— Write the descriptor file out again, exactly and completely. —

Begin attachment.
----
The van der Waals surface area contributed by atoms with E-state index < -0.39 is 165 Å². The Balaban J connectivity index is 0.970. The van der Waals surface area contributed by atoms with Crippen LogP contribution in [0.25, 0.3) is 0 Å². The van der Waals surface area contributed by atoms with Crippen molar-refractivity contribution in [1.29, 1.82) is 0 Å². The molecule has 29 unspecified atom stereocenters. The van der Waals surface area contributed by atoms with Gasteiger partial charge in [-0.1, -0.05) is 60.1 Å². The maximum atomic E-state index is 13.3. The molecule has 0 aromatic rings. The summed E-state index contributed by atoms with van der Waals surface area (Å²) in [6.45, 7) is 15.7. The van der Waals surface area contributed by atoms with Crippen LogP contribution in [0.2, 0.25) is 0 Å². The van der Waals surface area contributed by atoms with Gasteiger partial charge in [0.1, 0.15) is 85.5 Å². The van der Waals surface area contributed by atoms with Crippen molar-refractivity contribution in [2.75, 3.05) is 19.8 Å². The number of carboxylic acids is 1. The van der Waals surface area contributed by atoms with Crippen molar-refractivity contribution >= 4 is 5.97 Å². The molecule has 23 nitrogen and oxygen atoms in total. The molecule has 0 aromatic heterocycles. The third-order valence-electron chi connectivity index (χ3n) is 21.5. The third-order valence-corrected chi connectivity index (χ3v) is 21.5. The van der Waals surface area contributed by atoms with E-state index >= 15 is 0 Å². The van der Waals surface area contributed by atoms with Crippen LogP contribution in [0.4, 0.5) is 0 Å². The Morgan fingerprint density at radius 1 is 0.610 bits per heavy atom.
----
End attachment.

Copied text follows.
The van der Waals surface area contributed by atoms with E-state index < -0.39 is 165 Å². The Balaban J connectivity index is 0.970. The van der Waals surface area contributed by atoms with Crippen LogP contribution in [0.25, 0.3) is 0 Å². The van der Waals surface area contributed by atoms with Crippen molar-refractivity contribution in [1.29, 1.82) is 0 Å². The molecule has 29 unspecified atom stereocenters. The van der Waals surface area contributed by atoms with Gasteiger partial charge in [-0.1, -0.05) is 60.1 Å². The maximum atomic E-state index is 13.3. The molecule has 0 aromatic rings. The summed E-state index contributed by atoms with van der Waals surface area (Å²) in [6.45, 7) is 15.7. The van der Waals surface area contributed by atoms with Crippen LogP contribution in [0.2, 0.25) is 0 Å². The van der Waals surface area contributed by atoms with Gasteiger partial charge in [0.1, 0.15) is 85.5 Å². The van der Waals surface area contributed by atoms with Crippen molar-refractivity contribution in [2.75, 3.05) is 19.8 Å². The number of carboxylic acids is 1. The van der Waals surface area contributed by atoms with Crippen molar-refractivity contribution >= 4 is 5.97 Å². The molecule has 23 nitrogen and oxygen atoms in total. The molecule has 0 aromatic heterocycles. The third-order valence-electron chi connectivity index (χ3n) is 21.5. The third-order valence-corrected chi connectivity index (χ3v) is 21.5. The van der Waals surface area contributed by atoms with E-state index >= 15 is 0 Å². The van der Waals surface area contributed by atoms with Crippen LogP contribution in [0.4, 0.5) is 0 Å². The Morgan fingerprint density at radius 1 is 0.610 bits per heavy atom.